Research has shown that when it comes to education, seat time equates to success. These results are causing many schools and districts to reevaluate their approaches to discipline, particularly any forms that remove the student from the classroom for an extended period of time. While there are certain behaviors that will always merit such a response, there are ways of instructing a child on appropriate school behaviors while minimizing disruption to the student’s educational programming.
Jen Perry currently serves as the Director, Whole Learning and SEL at Edmentum. Jen joined Edmentum as the Learning Designer for Social-Emotional Learning after 30+ years of work with youth in educational and community settings. As a teacher, administrator, and trainer, her passion has been to help educators develop an understanding of the importance of social and emotional learning and build trauma-informed responses and systems. This work has included supporting youth, administrators, and schools in understanding behavior and implementing transformational change through strength-based approaches.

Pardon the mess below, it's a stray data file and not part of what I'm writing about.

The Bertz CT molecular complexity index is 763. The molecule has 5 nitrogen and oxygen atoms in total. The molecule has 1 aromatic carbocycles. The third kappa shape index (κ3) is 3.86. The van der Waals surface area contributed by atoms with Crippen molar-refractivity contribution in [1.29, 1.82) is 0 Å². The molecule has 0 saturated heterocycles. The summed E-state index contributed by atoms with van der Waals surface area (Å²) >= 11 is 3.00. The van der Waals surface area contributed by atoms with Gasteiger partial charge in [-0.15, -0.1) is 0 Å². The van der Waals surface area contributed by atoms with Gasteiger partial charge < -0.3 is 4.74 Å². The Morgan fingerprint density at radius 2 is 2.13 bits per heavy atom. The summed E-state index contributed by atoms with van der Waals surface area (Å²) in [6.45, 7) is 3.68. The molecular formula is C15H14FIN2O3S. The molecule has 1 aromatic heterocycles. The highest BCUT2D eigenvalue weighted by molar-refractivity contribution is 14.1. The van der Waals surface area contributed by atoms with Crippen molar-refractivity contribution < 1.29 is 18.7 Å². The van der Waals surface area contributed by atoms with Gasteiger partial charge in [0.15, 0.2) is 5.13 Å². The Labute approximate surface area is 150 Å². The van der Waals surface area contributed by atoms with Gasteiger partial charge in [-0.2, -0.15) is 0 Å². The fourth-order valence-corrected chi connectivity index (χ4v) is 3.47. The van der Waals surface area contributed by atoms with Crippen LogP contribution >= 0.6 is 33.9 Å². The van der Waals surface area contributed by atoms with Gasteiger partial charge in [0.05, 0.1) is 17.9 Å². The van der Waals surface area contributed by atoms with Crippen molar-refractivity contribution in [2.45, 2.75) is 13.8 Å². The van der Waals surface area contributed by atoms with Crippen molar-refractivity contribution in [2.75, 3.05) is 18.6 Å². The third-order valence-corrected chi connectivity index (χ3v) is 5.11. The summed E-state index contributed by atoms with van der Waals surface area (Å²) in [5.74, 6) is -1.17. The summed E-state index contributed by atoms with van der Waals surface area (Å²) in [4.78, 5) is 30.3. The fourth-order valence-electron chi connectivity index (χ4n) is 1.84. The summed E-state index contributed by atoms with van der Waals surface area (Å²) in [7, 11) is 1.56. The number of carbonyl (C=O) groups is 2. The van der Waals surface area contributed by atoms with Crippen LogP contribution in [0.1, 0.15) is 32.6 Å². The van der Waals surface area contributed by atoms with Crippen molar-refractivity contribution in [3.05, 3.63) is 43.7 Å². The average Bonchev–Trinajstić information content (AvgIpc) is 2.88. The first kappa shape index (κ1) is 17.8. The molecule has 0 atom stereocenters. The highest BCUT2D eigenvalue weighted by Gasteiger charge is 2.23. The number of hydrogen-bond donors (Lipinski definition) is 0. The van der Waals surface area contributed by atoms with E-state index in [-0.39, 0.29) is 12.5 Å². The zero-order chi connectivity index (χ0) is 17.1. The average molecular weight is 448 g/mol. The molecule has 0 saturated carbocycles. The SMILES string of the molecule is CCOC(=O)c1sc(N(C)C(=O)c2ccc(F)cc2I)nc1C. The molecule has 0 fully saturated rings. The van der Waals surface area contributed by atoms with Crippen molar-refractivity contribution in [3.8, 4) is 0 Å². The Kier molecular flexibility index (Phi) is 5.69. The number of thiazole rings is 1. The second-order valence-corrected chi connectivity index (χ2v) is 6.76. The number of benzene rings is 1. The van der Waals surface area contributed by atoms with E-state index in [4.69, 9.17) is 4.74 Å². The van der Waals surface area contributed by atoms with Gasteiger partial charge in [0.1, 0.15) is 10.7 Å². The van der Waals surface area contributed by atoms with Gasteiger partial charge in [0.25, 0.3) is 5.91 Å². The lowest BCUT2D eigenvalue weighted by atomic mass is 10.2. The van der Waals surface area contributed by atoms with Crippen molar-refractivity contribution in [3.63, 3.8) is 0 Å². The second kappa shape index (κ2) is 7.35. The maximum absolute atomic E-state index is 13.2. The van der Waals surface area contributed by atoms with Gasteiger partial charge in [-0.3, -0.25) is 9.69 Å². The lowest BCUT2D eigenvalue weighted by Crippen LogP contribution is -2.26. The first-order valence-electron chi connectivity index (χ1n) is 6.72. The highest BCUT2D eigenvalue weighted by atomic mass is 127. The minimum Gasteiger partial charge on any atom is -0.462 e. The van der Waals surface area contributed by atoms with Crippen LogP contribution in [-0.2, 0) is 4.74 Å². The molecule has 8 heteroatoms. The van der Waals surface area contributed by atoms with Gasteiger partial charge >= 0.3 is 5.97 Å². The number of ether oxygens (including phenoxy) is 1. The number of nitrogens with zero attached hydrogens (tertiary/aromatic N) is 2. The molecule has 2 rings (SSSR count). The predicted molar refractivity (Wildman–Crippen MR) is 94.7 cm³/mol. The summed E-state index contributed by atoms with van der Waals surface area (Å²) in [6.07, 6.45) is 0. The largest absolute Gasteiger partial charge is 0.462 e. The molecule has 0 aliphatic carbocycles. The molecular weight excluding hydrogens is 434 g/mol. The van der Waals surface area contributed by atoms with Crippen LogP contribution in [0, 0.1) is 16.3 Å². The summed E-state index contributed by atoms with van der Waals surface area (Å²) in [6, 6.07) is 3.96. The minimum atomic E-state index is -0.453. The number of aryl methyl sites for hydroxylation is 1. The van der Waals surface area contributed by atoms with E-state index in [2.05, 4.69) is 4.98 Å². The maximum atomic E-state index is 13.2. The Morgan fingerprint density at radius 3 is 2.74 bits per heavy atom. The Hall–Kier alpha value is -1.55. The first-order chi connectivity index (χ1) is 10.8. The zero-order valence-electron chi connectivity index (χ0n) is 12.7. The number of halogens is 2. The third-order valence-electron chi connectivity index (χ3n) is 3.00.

All Posts by Jen Perry
March 11 is International SEL Day. This year, we are asked to reflect on common ground. When I think of social-emotional learning (SEL), I position it under a lens of whole learner. I see it as an understanding that science shows us that all parts of the brain are engaged in learning—that, when we attend to all parts of a person, they thrive, including in their academics.
Teachers and students alike devote a lot of time and effort to preparing for high-stakes tests because they know a lot is riding on them. For some students, this understanding leads to painful test anxiety. Here are eight tips to help struggling students overcome their testing fears.